Geologist, Himalayan Glaciology, Zahid Majeed @ShahzahuZahid: A Day in the GeoLife Series

NAME: Zahid Majeed


AREA OF EXPERTISE:  I am a geologist for the Geological Survey of India, and my current division is Glaciology.


EDUCATION:  I have a Master’s from the University of Kashmir, Srinagar and two years research experience from Wadia Institute of Himalayan Geology, Dehradun. Took a break in my research activities, as I was selected as a Geologist through the Union Public Service Commission (UPSC) Geologist Examination in 2009.

WEBSITE: Geological Survey of India

himalayan glaciology

Geologist, Zahid Majeed at Chandra Tal Lake, Lahaul & Spiti, Himachal Pradesh, India. Photo copyright: Rahid Majeed

What’s your job like?

My job is to generate primary baseline data of glaciers from remote areas of the Indian Himalayas so that maximum glaciers can be added to the glacier map of the world. We do snout mapping and monitoring of glaciers in the field, mass balance studies, optically stimulated luminescence (OSL) dating of glacier sediment, and glacier melt water chemistry. There is a short window for us to carry out all of these investigations from July to August over selected glaciers from different areas of the study area. The mapping and dating of the landforms produced by the episodic advance and retreat of glaciers provide a method for reconstructing local climate oscillations which can later be correlated with the climate of the world as a whole.  Later the analysis of all the data is done at the headquarters and glacier change detection studies are carried out to understand the impact of global warming on the overall glacier health.

What’s a typical day like?

After the establishment of an advanced glacier camp, the instruments are checked properly before leaving for the field. After breakfast, we start the day by trekking and noting down all the information on the way until we reach the snout. Here, we carry out detailed surveying and monitoring of the glacier snout and its adjoining glacial features and landforms. Special emphasis is given regarding the formation of pro-glacial lakes which can be a future threat in case of a glacial lake outburst flood (GLOF) event. Melt water, snow melt water and glacier ice melt water is also collected to analyze for any toxic element.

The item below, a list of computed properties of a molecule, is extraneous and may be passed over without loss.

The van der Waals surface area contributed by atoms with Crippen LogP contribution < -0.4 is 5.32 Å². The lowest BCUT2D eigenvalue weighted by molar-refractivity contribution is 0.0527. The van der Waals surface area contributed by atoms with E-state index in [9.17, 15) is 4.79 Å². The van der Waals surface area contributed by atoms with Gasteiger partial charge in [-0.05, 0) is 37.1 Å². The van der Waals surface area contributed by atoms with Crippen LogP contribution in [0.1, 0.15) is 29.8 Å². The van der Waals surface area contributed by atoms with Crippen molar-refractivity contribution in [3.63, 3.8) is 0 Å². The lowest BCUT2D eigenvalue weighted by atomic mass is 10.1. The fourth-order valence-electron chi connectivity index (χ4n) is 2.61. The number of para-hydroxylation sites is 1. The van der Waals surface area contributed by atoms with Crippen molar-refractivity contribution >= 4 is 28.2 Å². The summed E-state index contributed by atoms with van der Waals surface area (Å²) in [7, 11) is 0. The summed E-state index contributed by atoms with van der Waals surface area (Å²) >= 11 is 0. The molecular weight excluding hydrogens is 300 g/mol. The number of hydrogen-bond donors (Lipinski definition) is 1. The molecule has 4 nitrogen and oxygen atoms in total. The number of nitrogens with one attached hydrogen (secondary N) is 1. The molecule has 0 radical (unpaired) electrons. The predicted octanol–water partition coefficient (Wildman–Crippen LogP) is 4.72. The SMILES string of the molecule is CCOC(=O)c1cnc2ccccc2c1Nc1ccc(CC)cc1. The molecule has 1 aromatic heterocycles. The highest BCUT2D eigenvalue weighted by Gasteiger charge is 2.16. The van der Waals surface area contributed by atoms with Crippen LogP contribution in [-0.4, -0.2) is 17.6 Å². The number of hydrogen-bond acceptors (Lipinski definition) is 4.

Snout mapping of Pin valley glacier, Spiti, Himachal Pradesh, India. Photo copyright: Zahid Majeed

Geologist, Zahid Majeed, snout mapping of Pin Valley Glacier, Spiti, Himachal Pradesh, India. Photo copyright: Zahid Majeed

What’s fun?

What else would you want from life when you have clean air, clean water and bright sunshine with limited supplies of food for living? Or being close to nature without any disturbances from networks and wifi? It’s all fun when you have the sincere attitude and passion for what you really like to do and when you are getting paid for the same.

What’s challenging?

Challenges start from the day you leave sweet home. You have to sleep on stones, walk with blisters/rain/snow, let your skin burn, and at times, the cold can make things worse. High altitude sickness is a nightmare if one suffers. However, this is what geology is all about — challenges.

What’s your advice to students?

I am a student myself still, but given the little experience I have, I would like to suggest to all pursuing a career in geosciences that you will always love this field unlike a desk-job.

“Follow your instincts with a pair of eyes and a geological hammer.”

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